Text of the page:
Police Misconduct Litigation

Federal law protects individuals against excessive force from law enforcement, discriminatory harassment, false arrests, coercive sexual conduct, and unlawful stops, searches, or arrests. By definition, excessive force, or police brutality, refers to situations where government officials legally entitled to use force use more than is necessary to diffuse an incident or protect themselves or others from harm.

 

Individuals are protected under the Fourth Amendment from unreasonable seizure, and law enforcement officers are not allowed to arrest individuals without a warrant or probable cause. The landmark Supreme Court case, Tennessee v. Garner, also established that deadly force can only be used during an arrest if doing so is necessary to prevent the alleged offender’s escape and the officer has probable cause to believe that the suspect poses a significant threat of death or serious physical injury to the officer or others.

 

When deciding whether a police officer engaged in excessive force, courts will examine the totality of the circumstances to determine whether the actions were "objectively reasonable," analyzing factors like:

  • the severity of the underlying crime or circumstances;

  • whether an immediate threat to the safety of the officer or others existed;

  • whether the individual was actively resisting arrest or attempting to flee;

  • whether other alternatives were available; or

  • whether warnings were provided or could have been provided.

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Car Accident Damages

Under Alabama's "contributory negligence" rule, individuals involved in a car accident cannot receive any monetary damages if they are found to have been even slightly at fault for the accident. This is contrary to most states that operate under “comparative negligence,” which allows drivers to recover some damages if they are not more than 50% at fault for the accident.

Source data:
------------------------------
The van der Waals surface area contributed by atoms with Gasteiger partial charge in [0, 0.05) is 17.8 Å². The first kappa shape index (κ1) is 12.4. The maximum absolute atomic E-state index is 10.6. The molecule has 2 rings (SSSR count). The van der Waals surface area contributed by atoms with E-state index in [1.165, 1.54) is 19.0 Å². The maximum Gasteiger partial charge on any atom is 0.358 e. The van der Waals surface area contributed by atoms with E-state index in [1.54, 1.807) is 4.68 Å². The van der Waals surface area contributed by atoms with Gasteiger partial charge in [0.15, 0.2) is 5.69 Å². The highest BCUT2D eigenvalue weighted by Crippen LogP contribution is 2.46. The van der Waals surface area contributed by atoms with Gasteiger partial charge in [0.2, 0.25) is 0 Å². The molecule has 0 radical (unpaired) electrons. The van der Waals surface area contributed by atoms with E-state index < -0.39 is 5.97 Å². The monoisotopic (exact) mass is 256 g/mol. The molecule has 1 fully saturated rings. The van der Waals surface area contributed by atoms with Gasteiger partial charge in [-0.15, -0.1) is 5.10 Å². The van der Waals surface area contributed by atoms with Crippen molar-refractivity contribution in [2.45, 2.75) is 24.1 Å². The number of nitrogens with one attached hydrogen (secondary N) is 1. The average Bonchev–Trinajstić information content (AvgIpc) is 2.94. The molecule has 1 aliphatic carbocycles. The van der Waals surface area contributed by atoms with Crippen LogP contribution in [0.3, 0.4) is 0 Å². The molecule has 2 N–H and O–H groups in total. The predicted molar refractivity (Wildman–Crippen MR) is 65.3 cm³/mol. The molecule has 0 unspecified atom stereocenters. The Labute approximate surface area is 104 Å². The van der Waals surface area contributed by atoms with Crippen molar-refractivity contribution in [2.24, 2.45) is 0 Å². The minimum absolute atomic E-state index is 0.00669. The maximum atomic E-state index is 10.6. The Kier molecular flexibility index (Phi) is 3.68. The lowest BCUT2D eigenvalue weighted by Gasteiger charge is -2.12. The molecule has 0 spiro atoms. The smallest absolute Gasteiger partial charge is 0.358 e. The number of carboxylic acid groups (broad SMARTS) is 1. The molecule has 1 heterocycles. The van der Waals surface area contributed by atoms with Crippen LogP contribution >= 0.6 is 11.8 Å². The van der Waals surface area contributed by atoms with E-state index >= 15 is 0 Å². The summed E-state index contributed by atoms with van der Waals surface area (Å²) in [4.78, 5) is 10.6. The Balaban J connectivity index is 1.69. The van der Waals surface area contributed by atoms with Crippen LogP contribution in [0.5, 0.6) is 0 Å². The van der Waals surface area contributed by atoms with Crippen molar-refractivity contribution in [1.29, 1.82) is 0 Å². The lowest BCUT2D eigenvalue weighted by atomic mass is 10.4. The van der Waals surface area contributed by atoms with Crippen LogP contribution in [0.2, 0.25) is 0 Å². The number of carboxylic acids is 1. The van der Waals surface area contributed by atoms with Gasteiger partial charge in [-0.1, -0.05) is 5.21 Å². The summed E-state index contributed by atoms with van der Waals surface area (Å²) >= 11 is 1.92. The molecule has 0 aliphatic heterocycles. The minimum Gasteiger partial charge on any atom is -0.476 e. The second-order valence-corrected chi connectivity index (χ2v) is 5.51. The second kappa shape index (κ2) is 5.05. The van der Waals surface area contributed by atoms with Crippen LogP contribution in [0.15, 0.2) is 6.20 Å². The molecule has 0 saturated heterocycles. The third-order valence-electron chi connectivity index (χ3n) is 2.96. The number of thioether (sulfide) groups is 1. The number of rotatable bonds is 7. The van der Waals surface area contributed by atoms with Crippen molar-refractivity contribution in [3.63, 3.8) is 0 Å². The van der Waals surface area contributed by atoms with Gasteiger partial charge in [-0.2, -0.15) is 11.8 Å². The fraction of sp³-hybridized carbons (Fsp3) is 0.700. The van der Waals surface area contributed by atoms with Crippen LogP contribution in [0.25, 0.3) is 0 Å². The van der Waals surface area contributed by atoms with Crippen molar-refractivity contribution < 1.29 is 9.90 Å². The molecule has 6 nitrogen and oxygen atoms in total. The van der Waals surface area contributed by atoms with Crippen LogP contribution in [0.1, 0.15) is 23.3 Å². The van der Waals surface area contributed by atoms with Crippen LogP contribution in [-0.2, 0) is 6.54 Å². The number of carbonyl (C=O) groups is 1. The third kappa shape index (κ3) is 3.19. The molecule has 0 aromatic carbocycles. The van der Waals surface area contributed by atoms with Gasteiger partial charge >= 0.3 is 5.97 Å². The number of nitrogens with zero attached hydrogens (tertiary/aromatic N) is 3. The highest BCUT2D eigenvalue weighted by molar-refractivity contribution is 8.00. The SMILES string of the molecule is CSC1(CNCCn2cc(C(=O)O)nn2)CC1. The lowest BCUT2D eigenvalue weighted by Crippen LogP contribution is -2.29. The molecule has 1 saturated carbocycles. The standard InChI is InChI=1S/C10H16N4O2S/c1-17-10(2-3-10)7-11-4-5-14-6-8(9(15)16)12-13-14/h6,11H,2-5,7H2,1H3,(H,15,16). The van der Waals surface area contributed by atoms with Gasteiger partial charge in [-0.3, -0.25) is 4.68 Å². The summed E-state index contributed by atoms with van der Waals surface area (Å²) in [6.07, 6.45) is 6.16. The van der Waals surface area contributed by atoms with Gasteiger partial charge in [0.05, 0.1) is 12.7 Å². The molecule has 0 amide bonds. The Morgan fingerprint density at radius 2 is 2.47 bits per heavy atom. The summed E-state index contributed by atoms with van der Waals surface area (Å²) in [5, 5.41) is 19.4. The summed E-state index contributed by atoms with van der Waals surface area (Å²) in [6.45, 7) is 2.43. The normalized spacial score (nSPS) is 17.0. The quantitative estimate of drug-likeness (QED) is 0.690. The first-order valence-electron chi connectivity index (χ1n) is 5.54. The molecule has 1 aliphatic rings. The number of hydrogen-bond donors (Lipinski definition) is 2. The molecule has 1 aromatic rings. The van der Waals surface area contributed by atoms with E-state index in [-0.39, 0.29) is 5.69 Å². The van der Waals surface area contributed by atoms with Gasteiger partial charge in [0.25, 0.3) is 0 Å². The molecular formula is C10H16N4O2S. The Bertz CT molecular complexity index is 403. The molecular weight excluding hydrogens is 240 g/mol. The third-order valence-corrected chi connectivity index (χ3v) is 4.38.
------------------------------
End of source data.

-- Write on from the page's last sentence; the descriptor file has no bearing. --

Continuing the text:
The statute of limitations for car accidents in Alabama (and most personal injury claims) is 2 years, unless a person only seeks to file a lawsuit over vehicle damage, in which case the deadline is 6 years. The 2-year deadline also applies if the car accident results in a death, and the family or personal representative of the deceased person wants to file a wrongful death lawsuit against the at fault party. Note that the 2-year clock starts running on the day the injury occurs. If a plaintiff does not file before the 2-year deadline, the court will likely dismiss the lawsuit.

What if you are unsure who caused your injuries or the at-fault party did not have insurance? Uninsured/underinsured motorist coverage is designed to cover medical expenses and may apply. 

Sexual Harassment in the Workplace

        The Equal Employment Opportunity Commission (EEOC) defines sexual harassment as unwelcomed sexual advances, requests for sexual favors, and other verbal or physical harassment of a sexual nature. More specifically, sexual harassment is unwelcomed sexual behavior that: explicitly or implicitly affects a term or condition of an individual's employment; unreasonably interferes with an employee's work performance; and/or creates an intimidating, hostile, or offensive work environment.

*Note that sexual harassment can be physical (e.g., touching or gesturing), verbal (e.g., requests for a date or sexual favors or lewd remarks), or visual (e.g., exposure to sexual photos, cartoons, or drawings)*

 

        Two specific examples of sexual harassment that can occur in the workplace are (1) quid pro quo which is committed by someone who has the power to make employment decisions that will impact the victim and creating a hostile work environment. (2) Hostile Work Environment which exists when an employee is subjected to unwanted sexual advances, propositions, jokes, or pictures while at work.
 

Other Practice Areas:
Personnel Board Appeals     Employment Discrimination     Firefighter Estate Planning